By Ishika Mookerjee 05 Apr, 2018 at 02:20, Citywire Asia
After three years of consultation, the Monetary Authority of Singapore (MAS) has released new reporting standards for financial institutions, in what is being seen as the most sweeping transformation of regulatory reporting in the city-state.
Last week, the regulator made widespread changes to the MAS 610 and 1003 notices, which cover financial and statistical reporting for banks and merchant banks.
As a result, the data points for regulatory reporting by banks have increased by 8000% to over 300,000 across 60 forms, to be filed on a monthly, quarterly, semi-annual or yearly basis.
The Singapore regulator has given an implementation period of 24 months, requiring institutions to be fully compliant by 31 March 2020.
Following that, institutions will have to submit both the current and revised MAS 610 and 1003 reports between April and September 2020. The revised notices will take effect on 1 October 2020.
One of the biggest changes has been the decision to remove the division between the domestic business unit (DBU) and Asian currency unit (ACU) at banks.
Until now, banks were required to maintain two separate accounting and reporting units, where the DBU would focus on domestic operations denominated in Singapore dollars and the ACU would handle operations in foreign currency.
With the revised notices, banks will no longer have to segregate the two. However, MAS has allowed banks to maintain two separate systems over the next two years if they are unable to merge the units within the implementation timeline.
Moreover, it has removed the requirement for banks to book only Singapore dollar transactions in the DBU book during the interim period to allow system changes.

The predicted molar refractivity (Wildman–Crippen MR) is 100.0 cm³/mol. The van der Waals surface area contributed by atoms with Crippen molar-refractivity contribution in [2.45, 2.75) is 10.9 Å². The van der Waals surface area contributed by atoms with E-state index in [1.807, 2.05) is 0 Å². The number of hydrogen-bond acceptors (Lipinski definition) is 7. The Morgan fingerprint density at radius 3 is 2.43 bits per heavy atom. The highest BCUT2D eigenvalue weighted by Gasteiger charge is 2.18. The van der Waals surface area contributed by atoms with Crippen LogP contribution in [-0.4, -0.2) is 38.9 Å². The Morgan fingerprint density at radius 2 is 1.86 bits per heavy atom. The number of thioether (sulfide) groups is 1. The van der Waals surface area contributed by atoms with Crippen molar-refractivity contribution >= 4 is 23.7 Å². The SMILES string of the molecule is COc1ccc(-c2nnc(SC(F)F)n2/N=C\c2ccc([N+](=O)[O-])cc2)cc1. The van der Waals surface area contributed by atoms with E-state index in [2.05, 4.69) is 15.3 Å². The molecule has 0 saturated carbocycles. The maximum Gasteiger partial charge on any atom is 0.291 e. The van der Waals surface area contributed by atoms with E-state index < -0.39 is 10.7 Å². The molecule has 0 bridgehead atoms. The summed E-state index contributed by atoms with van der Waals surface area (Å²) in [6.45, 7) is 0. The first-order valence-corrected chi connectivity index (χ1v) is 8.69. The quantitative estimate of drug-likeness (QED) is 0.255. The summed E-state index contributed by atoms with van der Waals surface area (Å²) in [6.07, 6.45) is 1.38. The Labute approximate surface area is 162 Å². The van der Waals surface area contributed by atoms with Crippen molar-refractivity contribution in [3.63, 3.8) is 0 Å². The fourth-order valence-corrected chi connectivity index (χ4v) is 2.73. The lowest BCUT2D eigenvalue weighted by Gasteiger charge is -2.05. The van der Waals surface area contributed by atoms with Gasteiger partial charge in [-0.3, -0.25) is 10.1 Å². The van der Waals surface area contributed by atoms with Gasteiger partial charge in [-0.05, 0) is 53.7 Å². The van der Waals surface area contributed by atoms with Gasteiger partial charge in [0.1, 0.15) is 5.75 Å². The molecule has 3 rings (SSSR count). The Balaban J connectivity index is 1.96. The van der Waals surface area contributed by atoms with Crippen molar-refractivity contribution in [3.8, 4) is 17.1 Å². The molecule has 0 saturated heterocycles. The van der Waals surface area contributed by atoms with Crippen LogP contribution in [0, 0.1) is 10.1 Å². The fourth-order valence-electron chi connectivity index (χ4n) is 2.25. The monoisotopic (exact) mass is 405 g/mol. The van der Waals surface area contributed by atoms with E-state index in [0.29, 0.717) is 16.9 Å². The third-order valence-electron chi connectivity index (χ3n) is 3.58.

More information is also being requested from private banking units, such as industries and residencies of clients and their businesses, noted Abraham Teo, global head of tax products & Asia-Pacific head of product management at reporting technology provider AxiomSL.
The process began in December 2014, when MAS first decided to consult the industry on proposed revisions to the notices. The first consultation ended on 5 February 2015 and was followed by a second consultation in February 2017, which received over 800 comments from 85 respondents.
Bank of Singapore, DBS, Credit Suisse and Julius Baer were among the respondents in the first round of consultation.
Earlier this year, nine banks in Singapore commissioned AxiomSL, together with PwC Singapore and Business Reporting-Advisory Group, to develop an open data taxonomy system to ease the burden of reporting under the revised notices.
The taxonomy, designed to standardise the interpretation of the new MAS requirements, is expected to be complete and available to all financial institutions by mid-2018.
Responding to the revised notices, Teo told Citywire Asia: ‘Working group meeting with banks are scheduled for mid-April. We are right on track on schedule.’
In the meantime, the Association of Banks of Singapore is establishing an industry group to monitor the implementation of the notices.
‘We observe that more of such regulatory changes can be expected in time to come, indicating that automation is the only way to handle the growing supervisory demands and complexity in the reporting regime,’ said Peter Tierney, CEO Asia-Pacific at AxiomSL.
This article was originally published by CityWire Asia.